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Dave Herman's recent talk in Rust said that they borrowed this property from C++. I couldnt find anything around the topic. Can somebody please explain what monomorphisation means?

Reference : this is the talk http://www.infoq.com/presentations/Rust

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2 Answers 2

up vote 23 down vote accepted

Monomorphization means generating specialized versions of generic functions. So, if I write a function that extracts the first element of any pair:


fn first(pair: (A, B)) -> A {
    let (a, b) = pair;
    return a;
}

and then I call this function twice:


first((1, 2));
first(("a", "b"));

The compiler will generate two versions of first(), one specialized to pairs of ints, and one specialized to pairs of strings.

The name derives from the PL term "polymorphism"---meaning one function that can deal with many types of data. Monomorphization is hence the conversion from polymorphic to monomorphic code.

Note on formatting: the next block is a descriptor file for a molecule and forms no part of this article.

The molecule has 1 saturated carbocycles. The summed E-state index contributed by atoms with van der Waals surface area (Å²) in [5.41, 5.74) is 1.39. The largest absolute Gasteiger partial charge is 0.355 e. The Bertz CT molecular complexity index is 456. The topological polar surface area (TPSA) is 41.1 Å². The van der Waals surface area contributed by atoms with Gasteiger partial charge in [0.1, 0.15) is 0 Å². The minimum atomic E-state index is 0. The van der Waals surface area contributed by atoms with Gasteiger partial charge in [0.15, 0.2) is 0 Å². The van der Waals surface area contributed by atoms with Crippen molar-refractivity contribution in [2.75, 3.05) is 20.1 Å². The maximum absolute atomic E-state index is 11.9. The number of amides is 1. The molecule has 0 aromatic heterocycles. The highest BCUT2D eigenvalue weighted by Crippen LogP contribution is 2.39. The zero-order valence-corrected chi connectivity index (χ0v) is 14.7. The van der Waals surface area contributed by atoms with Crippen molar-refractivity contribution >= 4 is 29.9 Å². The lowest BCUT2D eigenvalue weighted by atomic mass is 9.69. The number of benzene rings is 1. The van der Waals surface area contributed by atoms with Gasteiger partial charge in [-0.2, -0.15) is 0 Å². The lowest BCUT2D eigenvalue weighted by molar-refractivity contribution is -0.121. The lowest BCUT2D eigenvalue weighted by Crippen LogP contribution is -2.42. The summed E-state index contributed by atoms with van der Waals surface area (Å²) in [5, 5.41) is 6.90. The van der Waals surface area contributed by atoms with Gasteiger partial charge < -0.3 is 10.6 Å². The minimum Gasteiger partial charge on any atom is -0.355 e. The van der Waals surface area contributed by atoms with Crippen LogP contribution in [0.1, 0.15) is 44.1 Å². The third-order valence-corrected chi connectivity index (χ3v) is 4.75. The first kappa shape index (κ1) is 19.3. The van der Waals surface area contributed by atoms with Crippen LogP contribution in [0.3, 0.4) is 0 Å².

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Not sure about this; could you link to the talk? It might have been an offhanded remark.

Herman might have coined a term for something like template specialization, which generates types/objects which are mutually unrelated (not-polymorphic or "monomorphic") from the template, which is a polymorphic structure.

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Here's the link : infoq.com/presentations/Rust –  unj2 Jan 7 '13 at 4:05

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